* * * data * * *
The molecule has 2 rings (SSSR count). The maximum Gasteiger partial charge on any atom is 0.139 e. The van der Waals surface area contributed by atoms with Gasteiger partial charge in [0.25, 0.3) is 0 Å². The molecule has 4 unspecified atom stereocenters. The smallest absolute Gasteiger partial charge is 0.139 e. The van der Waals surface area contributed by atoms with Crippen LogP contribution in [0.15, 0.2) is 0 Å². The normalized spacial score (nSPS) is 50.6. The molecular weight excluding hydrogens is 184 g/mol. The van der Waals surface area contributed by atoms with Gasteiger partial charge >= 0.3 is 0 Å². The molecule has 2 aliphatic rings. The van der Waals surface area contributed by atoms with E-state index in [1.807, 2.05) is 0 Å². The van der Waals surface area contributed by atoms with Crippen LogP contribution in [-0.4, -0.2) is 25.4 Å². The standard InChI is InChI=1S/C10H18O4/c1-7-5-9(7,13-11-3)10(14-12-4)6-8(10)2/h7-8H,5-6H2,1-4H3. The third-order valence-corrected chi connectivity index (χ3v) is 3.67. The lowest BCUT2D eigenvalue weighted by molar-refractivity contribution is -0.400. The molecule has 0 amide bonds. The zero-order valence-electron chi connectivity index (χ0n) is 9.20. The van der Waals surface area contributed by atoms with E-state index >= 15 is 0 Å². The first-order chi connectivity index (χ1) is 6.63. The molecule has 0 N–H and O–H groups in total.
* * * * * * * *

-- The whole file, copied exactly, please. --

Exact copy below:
The molecule has 2 rings (SSSR count). The maximum Gasteiger partial charge on any atom is 0.139 e. The van der Waals surface area contributed by atoms with Gasteiger partial charge in [0.25, 0.3) is 0 Å². The molecule has 4 unspecified atom stereocenters. The smallest absolute Gasteiger partial charge is 0.139 e. The van der Waals surface area contributed by atoms with Crippen LogP contribution in [0.15, 0.2) is 0 Å². The normalized spacial score (nSPS) is 50.6. The molecular weight excluding hydrogens is 184 g/mol. The van der Waals surface area contributed by atoms with Gasteiger partial charge >= 0.3 is 0 Å². The molecule has 2 aliphatic rings. The van der Waals surface area contributed by atoms with E-state index in [1.807, 2.05) is 0 Å². The van der Waals surface area contributed by atoms with Crippen LogP contribution in [-0.4, -0.2) is 25.4 Å². The standard InChI is InChI=1S/C10H18O4/c1-7-5-9(7,13-11-3)10(14-12-4)6-8(10)2/h7-8H,5-6H2,1-4H3. The third-order valence-corrected chi connectivity index (χ3v) is 3.67. The lowest BCUT2D eigenvalue weighted by molar-refractivity contribution is -0.400. The molecule has 0 amide bonds. The zero-order valence-electron chi connectivity index (χ0n) is 9.20. The van der Waals surface area contributed by atoms with E-state index >= 15 is 0 Å². The first-order chi connectivity index (χ1) is 6.63. The molecule has 0 N–H and O–H groups in total.